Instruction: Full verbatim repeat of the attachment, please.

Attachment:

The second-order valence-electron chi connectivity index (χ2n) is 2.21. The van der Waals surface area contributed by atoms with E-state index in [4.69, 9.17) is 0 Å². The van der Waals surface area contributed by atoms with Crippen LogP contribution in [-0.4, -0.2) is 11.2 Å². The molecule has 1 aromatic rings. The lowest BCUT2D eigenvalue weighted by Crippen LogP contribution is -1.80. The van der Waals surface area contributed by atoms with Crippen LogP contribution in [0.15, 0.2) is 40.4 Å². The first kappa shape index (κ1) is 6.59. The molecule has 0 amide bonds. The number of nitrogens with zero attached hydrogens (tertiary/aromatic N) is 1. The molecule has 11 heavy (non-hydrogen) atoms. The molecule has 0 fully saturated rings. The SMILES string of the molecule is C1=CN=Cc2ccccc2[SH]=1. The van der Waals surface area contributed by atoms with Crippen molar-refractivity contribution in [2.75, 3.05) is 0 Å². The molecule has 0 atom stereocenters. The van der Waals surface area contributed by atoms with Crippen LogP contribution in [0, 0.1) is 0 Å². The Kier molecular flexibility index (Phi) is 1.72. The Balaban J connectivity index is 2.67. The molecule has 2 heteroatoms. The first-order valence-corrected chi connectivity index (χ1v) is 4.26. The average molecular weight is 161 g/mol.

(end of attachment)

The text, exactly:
The second-order valence-electron chi connectivity index (χ2n) is 2.21. The van der Waals surface area contributed by atoms with E-state index in [4.69, 9.17) is 0 Å². The van der Waals surface area contributed by atoms with Crippen LogP contribution in [-0.4, -0.2) is 11.2 Å². The molecule has 1 aromatic rings. The lowest BCUT2D eigenvalue weighted by Crippen LogP contribution is -1.80. The van der Waals surface area contributed by atoms with Crippen LogP contribution in [0.15, 0.2) is 40.4 Å². The first kappa shape index (κ1) is 6.59. The molecule has 0 amide bonds. The number of nitrogens with zero attached hydrogens (tertiary/aromatic N) is 1. The molecule has 11 heavy (non-hydrogen) atoms. The molecule has 0 fully saturated rings. The SMILES string of the molecule is C1=CN=Cc2ccccc2[SH]=1. The van der Waals surface area contributed by atoms with Crippen molar-refractivity contribution in [2.75, 3.05) is 0 Å². The molecule has 0 atom stereocenters. The van der Waals surface area contributed by atoms with Crippen LogP contribution in [0, 0.1) is 0 Å². The Kier molecular flexibility index (Phi) is 1.72. The Balaban J connectivity index is 2.67. The molecule has 2 heteroatoms. The first-order valence-corrected chi connectivity index (χ1v) is 4.26. The average molecular weight is 161 g/mol.